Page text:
(b) at least two two-dimensional detector planes, each detector plane behind another and all detector planes behind said at least one transmitting plane, each detector plane provided with a plurality of said wavelength-selective detectors, each detector on each of said two-dimensional detector planes associated with a given pixel on a previous said two-dimensional transmitting plane and having a cut-off in wavelength detection that increases in wavelength for detector planes further away from said transmitting plane, each detector comprising a III-V compound semiconductor of different composition so as to provide said wavelength selectivity, each plane comprising a substrate consisting essentially of semiconductor material transparent to all wavelengths emitted; and
(c) a plurality of supporting substrates separating said planes, said substrates comprising a material transparent to all wavelengths emitted.
24. The optical communicating apparatus of claim 23 wherein each plane consists essentially of semiconductor material selected from the group consisting of GaAs, InP, and Si.
25. The optical communicating apparatus of claim 23 wherein each detector comprises a material selected from the group consisting of Ga1-x Alx As, Inx Ga1-x As, and Inx Ga1-x Asy P1-y, where the values of x and y are independently varied to provide said wavelength selectivity.
26. Optical communication apparatus for simultaneously and reconfigurably establishing optical communication channels, comprising a plurality of pixels, each said pixel including an identical source array, each said array comprising a plurality of light sources, each said light source operating at a different wavelength and each said array optically associated with a plurality of wavelength-selective detectors, each said wavelength-selective detectors in said plurality wave-length-selective detectors having a different spectral response, arranged one behind another, and having a cut-off in wavelength detection that increases in wavelength for wavelength-selective detectors further away from said plurality of light sources.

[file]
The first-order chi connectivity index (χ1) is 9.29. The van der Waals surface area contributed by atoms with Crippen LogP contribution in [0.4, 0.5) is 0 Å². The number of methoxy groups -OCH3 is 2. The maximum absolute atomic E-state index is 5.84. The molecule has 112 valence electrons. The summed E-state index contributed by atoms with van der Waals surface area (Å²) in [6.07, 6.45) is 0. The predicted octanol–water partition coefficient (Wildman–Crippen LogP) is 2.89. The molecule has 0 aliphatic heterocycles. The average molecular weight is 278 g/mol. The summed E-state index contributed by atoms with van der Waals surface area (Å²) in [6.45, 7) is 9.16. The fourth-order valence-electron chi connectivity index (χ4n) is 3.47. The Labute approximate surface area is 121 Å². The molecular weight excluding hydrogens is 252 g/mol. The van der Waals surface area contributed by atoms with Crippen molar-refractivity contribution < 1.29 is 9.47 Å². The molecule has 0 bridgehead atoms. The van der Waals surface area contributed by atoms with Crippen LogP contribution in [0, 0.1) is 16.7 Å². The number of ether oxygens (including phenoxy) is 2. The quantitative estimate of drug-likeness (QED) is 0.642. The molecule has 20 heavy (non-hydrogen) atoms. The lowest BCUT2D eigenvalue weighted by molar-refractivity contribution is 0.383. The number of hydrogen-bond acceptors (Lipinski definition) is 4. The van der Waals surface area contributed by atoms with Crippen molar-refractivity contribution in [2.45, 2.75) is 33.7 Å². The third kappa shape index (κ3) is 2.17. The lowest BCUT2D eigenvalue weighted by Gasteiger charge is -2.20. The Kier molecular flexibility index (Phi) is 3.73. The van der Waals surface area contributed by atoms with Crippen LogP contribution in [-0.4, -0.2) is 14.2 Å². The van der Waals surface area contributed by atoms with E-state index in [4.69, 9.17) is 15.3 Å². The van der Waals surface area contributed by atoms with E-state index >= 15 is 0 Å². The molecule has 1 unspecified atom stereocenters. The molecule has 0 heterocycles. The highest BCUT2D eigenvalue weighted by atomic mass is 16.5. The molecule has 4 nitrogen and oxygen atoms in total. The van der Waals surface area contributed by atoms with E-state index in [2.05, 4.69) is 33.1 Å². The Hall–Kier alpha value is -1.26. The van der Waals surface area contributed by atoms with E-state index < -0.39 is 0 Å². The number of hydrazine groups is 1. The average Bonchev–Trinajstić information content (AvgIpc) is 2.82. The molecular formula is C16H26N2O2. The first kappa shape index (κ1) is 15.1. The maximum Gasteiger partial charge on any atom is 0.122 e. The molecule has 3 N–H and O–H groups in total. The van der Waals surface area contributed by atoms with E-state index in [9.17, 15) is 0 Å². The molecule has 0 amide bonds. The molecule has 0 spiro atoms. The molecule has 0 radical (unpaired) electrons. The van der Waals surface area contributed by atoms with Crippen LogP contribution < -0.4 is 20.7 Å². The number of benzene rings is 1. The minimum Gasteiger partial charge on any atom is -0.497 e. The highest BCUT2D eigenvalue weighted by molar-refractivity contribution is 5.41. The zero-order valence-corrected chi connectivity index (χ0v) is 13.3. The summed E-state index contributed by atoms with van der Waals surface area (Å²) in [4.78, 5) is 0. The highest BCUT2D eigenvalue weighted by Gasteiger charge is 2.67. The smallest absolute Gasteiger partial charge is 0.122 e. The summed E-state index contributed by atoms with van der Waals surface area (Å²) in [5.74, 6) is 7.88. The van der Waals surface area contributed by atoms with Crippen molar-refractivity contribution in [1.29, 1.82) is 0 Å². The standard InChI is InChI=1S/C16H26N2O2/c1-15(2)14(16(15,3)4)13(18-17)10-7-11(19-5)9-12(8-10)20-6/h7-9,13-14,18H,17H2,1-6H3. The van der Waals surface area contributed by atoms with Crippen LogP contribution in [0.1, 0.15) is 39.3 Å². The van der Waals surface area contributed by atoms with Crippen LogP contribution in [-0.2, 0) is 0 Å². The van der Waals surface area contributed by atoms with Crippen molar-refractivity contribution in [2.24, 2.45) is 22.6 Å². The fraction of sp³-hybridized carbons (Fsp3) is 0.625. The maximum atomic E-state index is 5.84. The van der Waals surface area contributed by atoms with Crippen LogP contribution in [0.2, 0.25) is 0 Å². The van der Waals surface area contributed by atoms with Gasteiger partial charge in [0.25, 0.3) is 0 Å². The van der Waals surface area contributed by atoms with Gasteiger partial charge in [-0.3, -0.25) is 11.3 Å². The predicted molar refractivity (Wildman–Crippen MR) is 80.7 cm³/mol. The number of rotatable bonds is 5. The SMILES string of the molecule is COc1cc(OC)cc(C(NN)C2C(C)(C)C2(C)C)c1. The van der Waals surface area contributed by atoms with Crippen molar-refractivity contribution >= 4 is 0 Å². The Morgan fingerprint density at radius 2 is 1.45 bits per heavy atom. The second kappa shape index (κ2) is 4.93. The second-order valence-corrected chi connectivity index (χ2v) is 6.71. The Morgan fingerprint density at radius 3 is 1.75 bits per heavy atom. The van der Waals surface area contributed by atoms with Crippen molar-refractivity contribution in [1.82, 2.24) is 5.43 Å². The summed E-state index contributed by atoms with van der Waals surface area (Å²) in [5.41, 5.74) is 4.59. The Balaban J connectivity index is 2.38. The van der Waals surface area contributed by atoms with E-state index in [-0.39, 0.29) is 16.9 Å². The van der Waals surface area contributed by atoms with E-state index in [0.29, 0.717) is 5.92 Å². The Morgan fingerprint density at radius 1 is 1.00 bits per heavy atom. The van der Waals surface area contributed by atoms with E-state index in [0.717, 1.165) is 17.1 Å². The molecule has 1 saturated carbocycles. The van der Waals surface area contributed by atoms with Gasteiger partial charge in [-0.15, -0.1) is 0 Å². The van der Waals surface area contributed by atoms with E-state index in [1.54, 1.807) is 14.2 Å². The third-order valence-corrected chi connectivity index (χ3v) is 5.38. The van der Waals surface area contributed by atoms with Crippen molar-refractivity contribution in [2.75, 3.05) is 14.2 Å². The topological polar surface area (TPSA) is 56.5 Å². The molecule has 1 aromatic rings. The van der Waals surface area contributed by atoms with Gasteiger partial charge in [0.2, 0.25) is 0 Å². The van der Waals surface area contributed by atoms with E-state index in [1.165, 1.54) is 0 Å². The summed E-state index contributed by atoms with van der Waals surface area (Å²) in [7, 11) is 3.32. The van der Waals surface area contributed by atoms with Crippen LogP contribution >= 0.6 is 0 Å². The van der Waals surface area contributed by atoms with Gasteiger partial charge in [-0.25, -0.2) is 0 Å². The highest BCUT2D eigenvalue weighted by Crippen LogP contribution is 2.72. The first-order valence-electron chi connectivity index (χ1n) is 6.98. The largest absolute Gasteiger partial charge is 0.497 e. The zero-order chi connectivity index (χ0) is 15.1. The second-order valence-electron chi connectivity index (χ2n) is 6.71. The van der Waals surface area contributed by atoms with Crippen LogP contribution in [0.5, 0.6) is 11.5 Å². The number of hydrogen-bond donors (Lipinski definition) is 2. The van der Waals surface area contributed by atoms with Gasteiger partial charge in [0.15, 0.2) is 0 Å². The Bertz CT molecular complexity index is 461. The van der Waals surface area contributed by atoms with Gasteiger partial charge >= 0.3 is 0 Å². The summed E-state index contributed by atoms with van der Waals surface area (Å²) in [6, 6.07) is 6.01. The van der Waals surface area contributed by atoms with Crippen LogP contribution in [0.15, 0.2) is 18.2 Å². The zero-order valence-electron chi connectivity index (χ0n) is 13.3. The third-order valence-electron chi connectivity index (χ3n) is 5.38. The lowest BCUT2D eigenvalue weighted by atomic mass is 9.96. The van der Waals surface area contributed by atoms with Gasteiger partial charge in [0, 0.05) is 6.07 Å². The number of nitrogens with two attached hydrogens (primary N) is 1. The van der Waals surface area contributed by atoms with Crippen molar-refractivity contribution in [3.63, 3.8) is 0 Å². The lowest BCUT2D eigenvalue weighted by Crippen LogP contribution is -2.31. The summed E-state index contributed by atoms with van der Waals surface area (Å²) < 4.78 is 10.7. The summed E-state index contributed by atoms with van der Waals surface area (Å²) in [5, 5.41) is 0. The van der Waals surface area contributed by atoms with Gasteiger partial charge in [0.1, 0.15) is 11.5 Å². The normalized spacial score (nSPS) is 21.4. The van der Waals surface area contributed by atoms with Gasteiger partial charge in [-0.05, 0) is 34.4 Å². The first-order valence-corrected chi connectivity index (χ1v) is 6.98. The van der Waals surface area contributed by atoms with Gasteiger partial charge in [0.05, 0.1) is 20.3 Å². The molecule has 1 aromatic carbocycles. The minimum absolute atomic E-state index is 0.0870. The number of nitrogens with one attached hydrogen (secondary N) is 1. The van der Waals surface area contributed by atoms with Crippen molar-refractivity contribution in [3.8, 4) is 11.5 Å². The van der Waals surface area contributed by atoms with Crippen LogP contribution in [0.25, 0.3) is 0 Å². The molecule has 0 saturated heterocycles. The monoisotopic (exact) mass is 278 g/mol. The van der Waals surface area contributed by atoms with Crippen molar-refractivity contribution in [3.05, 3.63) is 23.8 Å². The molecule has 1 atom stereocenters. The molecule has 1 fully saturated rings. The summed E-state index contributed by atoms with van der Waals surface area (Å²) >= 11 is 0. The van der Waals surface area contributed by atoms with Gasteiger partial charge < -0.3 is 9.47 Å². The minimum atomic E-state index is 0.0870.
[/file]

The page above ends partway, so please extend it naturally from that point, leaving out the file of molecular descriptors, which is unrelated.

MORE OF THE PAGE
Description
TECHNICAL FIELD

The present invention relates generally to optical processing, switching, communicating, and interconnecting, and, more particularly, to optical switching and communicating between different two-dimensional optical planes.

BACKGROUND ART

The ability to efficiently connect many high-speed ports is of critical importance for large-capacity data processing. By taking advantage of the parallel nature of light, two-dimensional (2-D) optical planes can be employed to avoid the eventual electronic bottlenecks of reduced speed and increased power consumption. However, a basic problem arises in the optical-plane solution when one plane wishes to communicate simultaneously or reconfigurably with many subsequent planes. Traditional optical systems solve this problem in two ways. The first approach is for each plane to detect a data packet and then, if it is not intended for that plane, retransmit it to the next plane; see, e.g., J. W. Goodman, "Optics as an Interconnect Technology", in Optical Processing and Computing, H. H. Arsenault et al, Eds., Academic Press, Inc., New York (1989). This configuration is depicted in FIG. 1a, discussed below. The disadvantages include the possibility of an electronic high-speed bottleneck as well as the wasting of capacity, real estate, and optical hardware.

The second approach involves etching large via-hole windows in each plane's substrate such that an unobstructed and permanent optical path is created between a transmitting pixel on plane i and a detecting pixel on plane j; see, e.g., A. Dickinson et al, "Free-space optical interconnection scheme" , Applied Optics, Vol. 20, No. 14, pp. 2001-2005 (10 May 1990) and W. T. Cathey et al, "High concurrency data bus using arrays of optical emitters and detectors" Applied Optics, Vol.18, No.10, pp. 1687-1691 (15 May 1979). This configuration is depicted in FIG. 1b, also discussed below. This second approach solves the electronic bottleneck but wastes real estate and allows only a predetermined static connection between any two planes.

Thus, a need remains for efficiently coupling many high-speed optical ports from one plane to another such that reconfigurability and simultaneity can be accomplished without wasting real estate.

DISCLOSURE OF INVENTION

In accordance with the present invention, apparatus is provided for simultaneously and reconfigurably establishing optical communication channels from at least one light source to a plurality of wavelength-selective detectors optically associated with each light source, with the detectors stacked one behind another.